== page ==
Cebu City hospital staff members cope with disaster | Inquirer News

Cebu City hospital staff members cope with disaster

By: - Day Desk Editor / @dbongcac
/ 12:08 AM October 26, 2013

THE GYMNASIUM of the Bureau of Fire Protection has been converted into a ward of Cebu City Medical Center that has been evacuated following the 7.2-magnitude earthquake on Oct. 15. Junjie Mendoza / CDN

Pediatrician Rebecca Madali stopped to fan herself and then went back to attend to a baby placed on top of a small table in the lobby of the Bureau of Fire Protection (BFP) building on N. Bacalso Avenue in Cebu City.

The lobby has been converted into an emergency room and an outpatient department for patients of the government-owned Cebu City Medical Center (CCMC), which was rendered structurally perilous after the 7.2-magnitude earthquake that hit Central Visayas on October 15.


“Working in a very humid environment in the last four days has been difficult. But working without a hospital table to use is even more difficult,” said Madali of the CCMC pediatric unit.


She was not complaining though. “This is what you call service, and it pays with the satisfaction that you get from what you do,” she said with a smile.

Madali is among the staff members of the city-owned CCMC who are working round the clock at the improvised medical facility at the BFP building. The 45-year-old hospital had to be abandoned after suffering cracks on the second- and third-floor columns that made it structurally unfit following the 7.2-magnitude earthquake that rocked Cebu and Bohol.

Tents were put up on the sidewalk in front of the hospital for 133 patients, but they had to be moved again the next day to the BFP building because they were exposed to fumes from vehicles passing along N. Bacalso Avenue.

Eleven patients in critical condition were transferred to other hospitals.

Behind the BFP building are the gymnasium and the chapel that have been used as wards for adult patients and pediatric ward. At the far end of the lobby, medical supplies are stored.

Although they are away from the main road, the patients and the medical staff have to endure the heat and humidity.


Nurse Maria Dona Kierulf, who was assigned to the nursery and pediatric department, used her “abaniko” to fan the babies in the ward. “This is the only way I know to help relieve the babies of their discomfort,” she said.

Several patients have also been discharged, cutting down the number to 43, including seven infants and an elderly.

The number of outpatient admissions dropped by half since CCMC transferred operations.

Madali, who is in her 50s, attends to 60-80 patients a day, mostly suffering from respiratory and gastric problems. “But I do not mind because we had everything that we needed while we were still using the hospital,” she said.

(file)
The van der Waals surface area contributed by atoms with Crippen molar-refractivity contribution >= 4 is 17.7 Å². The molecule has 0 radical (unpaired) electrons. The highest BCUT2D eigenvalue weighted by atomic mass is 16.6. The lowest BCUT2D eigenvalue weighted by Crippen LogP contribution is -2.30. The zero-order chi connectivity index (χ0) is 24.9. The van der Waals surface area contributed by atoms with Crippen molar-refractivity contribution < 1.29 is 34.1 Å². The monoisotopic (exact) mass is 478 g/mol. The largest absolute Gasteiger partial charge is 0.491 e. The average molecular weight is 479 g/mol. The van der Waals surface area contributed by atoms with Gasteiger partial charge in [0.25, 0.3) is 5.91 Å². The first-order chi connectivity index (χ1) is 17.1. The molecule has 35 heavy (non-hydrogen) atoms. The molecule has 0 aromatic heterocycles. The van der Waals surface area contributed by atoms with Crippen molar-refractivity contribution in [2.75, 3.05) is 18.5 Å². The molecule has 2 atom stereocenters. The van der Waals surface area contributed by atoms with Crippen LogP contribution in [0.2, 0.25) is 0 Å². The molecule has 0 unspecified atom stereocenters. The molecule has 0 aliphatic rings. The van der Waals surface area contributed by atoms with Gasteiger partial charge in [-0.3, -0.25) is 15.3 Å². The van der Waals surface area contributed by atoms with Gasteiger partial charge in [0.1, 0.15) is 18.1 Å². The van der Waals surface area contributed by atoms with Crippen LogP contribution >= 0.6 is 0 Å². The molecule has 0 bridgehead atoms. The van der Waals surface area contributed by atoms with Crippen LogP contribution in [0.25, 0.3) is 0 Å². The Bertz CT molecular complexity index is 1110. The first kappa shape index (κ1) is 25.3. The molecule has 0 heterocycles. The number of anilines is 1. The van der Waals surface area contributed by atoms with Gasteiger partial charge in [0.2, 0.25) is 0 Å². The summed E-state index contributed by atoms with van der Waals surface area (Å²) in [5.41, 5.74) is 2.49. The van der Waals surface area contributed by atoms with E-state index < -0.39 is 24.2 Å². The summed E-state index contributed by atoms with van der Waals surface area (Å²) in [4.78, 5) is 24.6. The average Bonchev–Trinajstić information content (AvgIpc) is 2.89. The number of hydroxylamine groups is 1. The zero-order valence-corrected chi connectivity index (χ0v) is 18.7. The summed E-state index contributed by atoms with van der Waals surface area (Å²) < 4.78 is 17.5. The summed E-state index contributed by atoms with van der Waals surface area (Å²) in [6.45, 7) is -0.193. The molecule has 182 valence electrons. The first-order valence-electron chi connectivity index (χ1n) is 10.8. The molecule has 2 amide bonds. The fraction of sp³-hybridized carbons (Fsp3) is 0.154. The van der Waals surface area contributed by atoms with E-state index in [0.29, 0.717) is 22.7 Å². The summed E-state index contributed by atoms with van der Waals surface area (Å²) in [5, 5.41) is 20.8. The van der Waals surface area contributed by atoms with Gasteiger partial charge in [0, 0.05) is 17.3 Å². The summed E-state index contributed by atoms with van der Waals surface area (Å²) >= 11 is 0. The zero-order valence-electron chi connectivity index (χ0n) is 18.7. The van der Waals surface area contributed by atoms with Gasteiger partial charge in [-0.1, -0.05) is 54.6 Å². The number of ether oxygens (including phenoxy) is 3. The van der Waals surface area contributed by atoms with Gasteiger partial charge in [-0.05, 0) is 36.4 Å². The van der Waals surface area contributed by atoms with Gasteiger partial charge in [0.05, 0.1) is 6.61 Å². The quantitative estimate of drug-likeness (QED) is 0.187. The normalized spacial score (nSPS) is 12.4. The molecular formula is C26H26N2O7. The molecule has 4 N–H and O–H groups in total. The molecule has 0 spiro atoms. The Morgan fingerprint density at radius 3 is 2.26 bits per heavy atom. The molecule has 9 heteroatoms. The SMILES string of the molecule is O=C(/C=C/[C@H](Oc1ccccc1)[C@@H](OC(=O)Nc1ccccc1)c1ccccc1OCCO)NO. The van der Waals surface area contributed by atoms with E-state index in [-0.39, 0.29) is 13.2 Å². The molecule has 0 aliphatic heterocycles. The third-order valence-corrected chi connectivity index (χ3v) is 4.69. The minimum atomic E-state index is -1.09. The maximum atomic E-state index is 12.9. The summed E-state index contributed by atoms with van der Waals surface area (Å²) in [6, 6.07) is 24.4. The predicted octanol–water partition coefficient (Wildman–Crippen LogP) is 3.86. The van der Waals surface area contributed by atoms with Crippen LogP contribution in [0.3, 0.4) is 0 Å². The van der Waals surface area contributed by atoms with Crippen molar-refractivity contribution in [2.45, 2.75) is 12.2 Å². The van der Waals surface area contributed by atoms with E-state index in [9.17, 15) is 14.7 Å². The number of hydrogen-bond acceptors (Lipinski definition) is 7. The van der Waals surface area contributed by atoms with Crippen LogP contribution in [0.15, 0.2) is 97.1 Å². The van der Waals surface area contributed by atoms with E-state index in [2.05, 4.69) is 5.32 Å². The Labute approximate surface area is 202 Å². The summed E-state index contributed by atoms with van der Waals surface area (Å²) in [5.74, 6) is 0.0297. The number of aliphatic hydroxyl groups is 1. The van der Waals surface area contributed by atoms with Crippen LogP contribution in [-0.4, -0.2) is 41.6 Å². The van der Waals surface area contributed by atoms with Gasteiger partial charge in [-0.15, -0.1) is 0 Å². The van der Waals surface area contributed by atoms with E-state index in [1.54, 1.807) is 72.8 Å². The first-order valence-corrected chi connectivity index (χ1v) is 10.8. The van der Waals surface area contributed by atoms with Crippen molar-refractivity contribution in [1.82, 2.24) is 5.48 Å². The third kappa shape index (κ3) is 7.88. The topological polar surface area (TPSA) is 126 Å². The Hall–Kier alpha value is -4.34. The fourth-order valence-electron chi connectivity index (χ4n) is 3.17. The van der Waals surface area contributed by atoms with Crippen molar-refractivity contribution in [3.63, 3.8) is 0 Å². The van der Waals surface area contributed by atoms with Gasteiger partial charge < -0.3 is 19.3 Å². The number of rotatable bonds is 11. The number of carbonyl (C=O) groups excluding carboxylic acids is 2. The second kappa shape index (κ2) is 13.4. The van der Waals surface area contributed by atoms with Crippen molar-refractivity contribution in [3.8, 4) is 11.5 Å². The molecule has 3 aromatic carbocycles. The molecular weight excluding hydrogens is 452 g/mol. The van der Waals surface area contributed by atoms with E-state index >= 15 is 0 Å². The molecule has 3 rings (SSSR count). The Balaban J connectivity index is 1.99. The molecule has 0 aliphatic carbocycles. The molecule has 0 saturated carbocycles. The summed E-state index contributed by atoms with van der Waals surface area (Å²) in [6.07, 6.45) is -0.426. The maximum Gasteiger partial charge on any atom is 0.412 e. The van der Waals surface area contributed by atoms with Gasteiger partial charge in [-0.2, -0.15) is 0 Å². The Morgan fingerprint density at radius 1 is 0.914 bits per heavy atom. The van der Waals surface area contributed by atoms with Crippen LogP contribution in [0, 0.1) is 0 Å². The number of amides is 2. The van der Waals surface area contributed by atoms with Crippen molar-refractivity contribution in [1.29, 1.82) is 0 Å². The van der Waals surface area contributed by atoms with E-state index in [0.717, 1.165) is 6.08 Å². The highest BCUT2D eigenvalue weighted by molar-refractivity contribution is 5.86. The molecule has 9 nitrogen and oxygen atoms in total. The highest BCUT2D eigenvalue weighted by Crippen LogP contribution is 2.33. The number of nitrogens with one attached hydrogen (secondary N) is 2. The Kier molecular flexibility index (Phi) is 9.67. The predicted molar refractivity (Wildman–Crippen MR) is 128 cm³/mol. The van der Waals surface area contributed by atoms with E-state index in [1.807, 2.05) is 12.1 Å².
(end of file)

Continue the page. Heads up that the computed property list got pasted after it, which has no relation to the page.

Working at the BFP lobby was different from what she was exposed to in her 10-year private practice before moving to CCMC eight years ago. She decided to work in a government hospital after her two children graduated from college.

“It’s a totally different experience when you work for a government hospital. You get to feel a different kind of satisfaction in what you do,” she said.

At her new workstation, for instance, Madali   has only a small office table where she places the baby brought in for check-up. Her back faces the iron railings of a staircase that leads to the second floor occupied by the BFP Central Visayas office.

The heat of the sun touching her back adds to the discomfort.

Another pediatrician, Kira Yao, occupies a table beside her.

Yao said the noise and the movement of people around her were distracting her at work, “but I have to live with it.”

“With the limited space that we occupy, we don’t have much choice but to just focus on our work and make sure that we do it right,” she said.

Love of her profession and of service motivate her during difficult times, she added.

When the Philippine Daily Inquirer talked to her, Yao was attending to a baby who was coughing. A 5-year-old girl was screaming on the next table while getting an antirabies shot from the attendant of the animal bite center.

“We could only hope that the hospital construction project will be completed soon so we could already transfer and resume normal operations,” Yao said.

Mayor Michael Rama has ordered the demolition of the CCMC building. To build a new and better equipped hospital, the city government must raise P1.5 billion.

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On Oct. 21, the city launched the “Piso Mo, Hospital Ko” campaign to raise funds for the hospital project. City Hall employees and passersby drop coins and paper bills into empty water bottles placed at the earthquake command center at Plaza Sugbu.

TAGS: Bohol, Cebu, Earthquake, Regions

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